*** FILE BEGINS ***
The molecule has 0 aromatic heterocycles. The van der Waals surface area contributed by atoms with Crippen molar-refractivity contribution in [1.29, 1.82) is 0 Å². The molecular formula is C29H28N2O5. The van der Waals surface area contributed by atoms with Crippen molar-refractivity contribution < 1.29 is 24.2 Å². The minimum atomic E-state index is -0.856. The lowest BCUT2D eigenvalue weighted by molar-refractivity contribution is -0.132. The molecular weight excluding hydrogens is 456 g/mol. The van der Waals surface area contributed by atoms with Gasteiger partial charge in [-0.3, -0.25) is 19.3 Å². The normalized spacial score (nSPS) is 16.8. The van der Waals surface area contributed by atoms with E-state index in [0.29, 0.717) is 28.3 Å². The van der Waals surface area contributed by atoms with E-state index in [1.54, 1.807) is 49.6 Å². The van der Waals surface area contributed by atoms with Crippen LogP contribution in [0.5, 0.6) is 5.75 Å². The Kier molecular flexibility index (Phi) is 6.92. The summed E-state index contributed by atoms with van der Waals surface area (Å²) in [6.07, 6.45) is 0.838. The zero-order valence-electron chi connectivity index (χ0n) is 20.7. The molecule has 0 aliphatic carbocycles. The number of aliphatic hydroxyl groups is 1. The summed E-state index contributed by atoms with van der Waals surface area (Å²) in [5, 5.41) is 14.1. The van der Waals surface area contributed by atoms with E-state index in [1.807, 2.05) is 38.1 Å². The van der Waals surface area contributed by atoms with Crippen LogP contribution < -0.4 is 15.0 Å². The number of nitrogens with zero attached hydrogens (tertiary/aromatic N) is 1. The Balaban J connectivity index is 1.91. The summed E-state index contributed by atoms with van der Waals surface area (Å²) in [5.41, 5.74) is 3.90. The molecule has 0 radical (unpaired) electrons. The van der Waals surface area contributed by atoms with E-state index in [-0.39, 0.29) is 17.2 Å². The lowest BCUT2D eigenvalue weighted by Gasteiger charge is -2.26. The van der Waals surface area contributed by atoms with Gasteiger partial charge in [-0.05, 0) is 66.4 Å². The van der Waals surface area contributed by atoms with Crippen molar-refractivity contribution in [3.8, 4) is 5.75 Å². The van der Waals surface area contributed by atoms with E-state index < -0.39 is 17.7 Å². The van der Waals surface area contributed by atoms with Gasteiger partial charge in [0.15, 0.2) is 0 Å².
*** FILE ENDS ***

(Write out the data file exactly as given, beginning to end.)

The molecule has 0 aromatic heterocycles. The van der Waals surface area contributed by atoms with Crippen molar-refractivity contribution in [1.29, 1.82) is 0 Å². The molecular formula is C29H28N2O5. The van der Waals surface area contributed by atoms with Crippen molar-refractivity contribution < 1.29 is 24.2 Å². The minimum atomic E-state index is -0.856. The lowest BCUT2D eigenvalue weighted by molar-refractivity contribution is -0.132. The molecular weight excluding hydrogens is 456 g/mol. The van der Waals surface area contributed by atoms with Gasteiger partial charge in [-0.3, -0.25) is 19.3 Å². The normalized spacial score (nSPS) is 16.8. The van der Waals surface area contributed by atoms with E-state index in [0.29, 0.717) is 28.3 Å². The van der Waals surface area contributed by atoms with E-state index in [1.54, 1.807) is 49.6 Å². The van der Waals surface area contributed by atoms with Crippen LogP contribution in [0.5, 0.6) is 5.75 Å². The Kier molecular flexibility index (Phi) is 6.92. The summed E-state index contributed by atoms with van der Waals surface area (Å²) in [6.07, 6.45) is 0.838. The zero-order valence-electron chi connectivity index (χ0n) is 20.7. The molecule has 0 aliphatic carbocycles. The number of aliphatic hydroxyl groups is 1. The summed E-state index contributed by atoms with van der Waals surface area (Å²) in [5, 5.41) is 14.1. The van der Waals surface area contributed by atoms with E-state index in [1.807, 2.05) is 38.1 Å². The van der Waals surface area contributed by atoms with Crippen LogP contribution < -0.4 is 15.0 Å². The number of nitrogens with zero attached hydrogens (tertiary/aromatic N) is 1. The Balaban J connectivity index is 1.91. The summed E-state index contributed by atoms with van der Waals surface area (Å²) in [5.41, 5.74) is 3.90. The molecule has 0 radical (unpaired) electrons. The van der Waals surface area contributed by atoms with E-state index in [-0.39, 0.29) is 17.2 Å². The lowest BCUT2D eigenvalue weighted by Gasteiger charge is -2.26. The van der Waals surface area contributed by atoms with Gasteiger partial charge in [-0.05, 0) is 66.4 Å². The van der Waals surface area contributed by atoms with Crippen molar-refractivity contribution in [3.8, 4) is 5.75 Å². The van der Waals surface area contributed by atoms with E-state index < -0.39 is 17.7 Å². The van der Waals surface area contributed by atoms with Gasteiger partial charge in [0.15, 0.2) is 0 Å².